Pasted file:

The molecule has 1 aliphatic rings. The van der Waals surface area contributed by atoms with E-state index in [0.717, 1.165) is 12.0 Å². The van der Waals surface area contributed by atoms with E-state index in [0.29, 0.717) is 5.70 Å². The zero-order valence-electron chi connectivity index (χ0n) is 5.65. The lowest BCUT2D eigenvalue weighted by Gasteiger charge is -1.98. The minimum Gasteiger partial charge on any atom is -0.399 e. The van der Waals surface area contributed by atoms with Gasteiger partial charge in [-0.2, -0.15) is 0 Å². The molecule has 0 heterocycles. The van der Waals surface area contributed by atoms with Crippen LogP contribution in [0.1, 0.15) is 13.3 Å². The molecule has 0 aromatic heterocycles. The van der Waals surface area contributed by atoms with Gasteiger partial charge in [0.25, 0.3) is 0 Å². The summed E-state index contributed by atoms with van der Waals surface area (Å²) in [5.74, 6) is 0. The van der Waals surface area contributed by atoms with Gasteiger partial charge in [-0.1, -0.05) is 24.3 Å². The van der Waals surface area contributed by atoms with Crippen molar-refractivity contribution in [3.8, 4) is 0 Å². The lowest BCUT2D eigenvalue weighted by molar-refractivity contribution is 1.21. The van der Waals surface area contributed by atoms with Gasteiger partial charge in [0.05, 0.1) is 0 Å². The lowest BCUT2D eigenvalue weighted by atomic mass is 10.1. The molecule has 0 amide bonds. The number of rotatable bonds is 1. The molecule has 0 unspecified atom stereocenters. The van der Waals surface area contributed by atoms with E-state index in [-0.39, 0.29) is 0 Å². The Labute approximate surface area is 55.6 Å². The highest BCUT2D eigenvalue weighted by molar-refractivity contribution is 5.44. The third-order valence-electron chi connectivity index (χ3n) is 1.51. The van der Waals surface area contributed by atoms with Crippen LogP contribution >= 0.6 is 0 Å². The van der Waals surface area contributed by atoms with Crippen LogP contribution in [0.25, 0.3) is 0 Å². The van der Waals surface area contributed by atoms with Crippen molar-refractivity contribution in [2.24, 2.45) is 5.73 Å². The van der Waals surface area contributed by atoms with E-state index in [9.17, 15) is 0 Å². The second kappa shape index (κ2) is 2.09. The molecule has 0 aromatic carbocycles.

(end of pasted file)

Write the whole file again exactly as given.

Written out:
The molecule has 1 aliphatic rings. The van der Waals surface area contributed by atoms with E-state index in [0.717, 1.165) is 12.0 Å². The van der Waals surface area contributed by atoms with E-state index in [0.29, 0.717) is 5.70 Å². The zero-order valence-electron chi connectivity index (χ0n) is 5.65. The lowest BCUT2D eigenvalue weighted by Gasteiger charge is -1.98. The minimum Gasteiger partial charge on any atom is -0.399 e. The van der Waals surface area contributed by atoms with Gasteiger partial charge in [-0.2, -0.15) is 0 Å². The molecule has 0 heterocycles. The van der Waals surface area contributed by atoms with Crippen LogP contribution in [0.1, 0.15) is 13.3 Å². The molecule has 0 aromatic heterocycles. The van der Waals surface area contributed by atoms with Gasteiger partial charge in [0.25, 0.3) is 0 Å². The summed E-state index contributed by atoms with van der Waals surface area (Å²) in [5.74, 6) is 0. The van der Waals surface area contributed by atoms with Gasteiger partial charge in [-0.1, -0.05) is 24.3 Å². The van der Waals surface area contributed by atoms with Crippen molar-refractivity contribution in [3.8, 4) is 0 Å². The lowest BCUT2D eigenvalue weighted by molar-refractivity contribution is 1.21. The van der Waals surface area contributed by atoms with Gasteiger partial charge in [0.05, 0.1) is 0 Å². The lowest BCUT2D eigenvalue weighted by atomic mass is 10.1. The molecule has 0 amide bonds. The number of rotatable bonds is 1. The molecule has 0 unspecified atom stereocenters. The van der Waals surface area contributed by atoms with E-state index in [-0.39, 0.29) is 0 Å². The Labute approximate surface area is 55.6 Å². The highest BCUT2D eigenvalue weighted by molar-refractivity contribution is 5.44. The third-order valence-electron chi connectivity index (χ3n) is 1.51. The van der Waals surface area contributed by atoms with Crippen LogP contribution >= 0.6 is 0 Å². The van der Waals surface area contributed by atoms with Crippen LogP contribution in [0.25, 0.3) is 0 Å². The van der Waals surface area contributed by atoms with Crippen molar-refractivity contribution in [2.24, 2.45) is 5.73 Å². The van der Waals surface area contributed by atoms with E-state index in [9.17, 15) is 0 Å². The second kappa shape index (κ2) is 2.09. The molecule has 0 aromatic carbocycles.